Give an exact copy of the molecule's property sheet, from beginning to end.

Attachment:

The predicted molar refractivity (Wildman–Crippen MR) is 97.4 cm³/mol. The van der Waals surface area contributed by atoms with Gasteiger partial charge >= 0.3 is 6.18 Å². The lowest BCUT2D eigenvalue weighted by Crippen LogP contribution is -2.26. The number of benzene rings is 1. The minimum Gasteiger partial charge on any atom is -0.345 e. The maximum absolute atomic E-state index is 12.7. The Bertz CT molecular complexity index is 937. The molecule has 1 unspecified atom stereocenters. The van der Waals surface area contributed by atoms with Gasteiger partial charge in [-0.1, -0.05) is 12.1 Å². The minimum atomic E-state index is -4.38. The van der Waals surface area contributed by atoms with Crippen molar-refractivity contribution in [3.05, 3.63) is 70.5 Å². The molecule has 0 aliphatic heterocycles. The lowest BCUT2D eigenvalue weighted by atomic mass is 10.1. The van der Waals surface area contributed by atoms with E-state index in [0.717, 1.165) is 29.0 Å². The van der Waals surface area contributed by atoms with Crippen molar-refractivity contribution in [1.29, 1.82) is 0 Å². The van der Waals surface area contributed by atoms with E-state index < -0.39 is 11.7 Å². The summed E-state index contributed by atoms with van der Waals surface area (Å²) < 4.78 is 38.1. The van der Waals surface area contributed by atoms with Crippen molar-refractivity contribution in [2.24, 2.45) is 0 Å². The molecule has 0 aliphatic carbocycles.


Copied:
The predicted molar refractivity (Wildman–Crippen MR) is 97.4 cm³/mol. The van der Waals surface area contributed by atoms with Gasteiger partial charge >= 0.3 is 6.18 Å². The lowest BCUT2D eigenvalue weighted by Crippen LogP contribution is -2.26. The number of benzene rings is 1. The minimum Gasteiger partial charge on any atom is -0.345 e. The maximum absolute atomic E-state index is 12.7. The Bertz CT molecular complexity index is 937. The molecule has 1 unspecified atom stereocenters. The van der Waals surface area contributed by atoms with Gasteiger partial charge in [-0.1, -0.05) is 12.1 Å². The minimum atomic E-state index is -4.38. The van der Waals surface area contributed by atoms with Crippen molar-refractivity contribution in [3.05, 3.63) is 70.5 Å². The molecule has 0 aliphatic heterocycles. The lowest BCUT2D eigenvalue weighted by atomic mass is 10.1. The van der Waals surface area contributed by atoms with E-state index in [0.717, 1.165) is 29.0 Å². The van der Waals surface area contributed by atoms with Crippen molar-refractivity contribution in [1.29, 1.82) is 0 Å². The van der Waals surface area contributed by atoms with E-state index < -0.39 is 11.7 Å². The summed E-state index contributed by atoms with van der Waals surface area (Å²) < 4.78 is 38.1. The van der Waals surface area contributed by atoms with Crippen molar-refractivity contribution in [2.24, 2.45) is 0 Å². The molecule has 0 aliphatic carbocycles.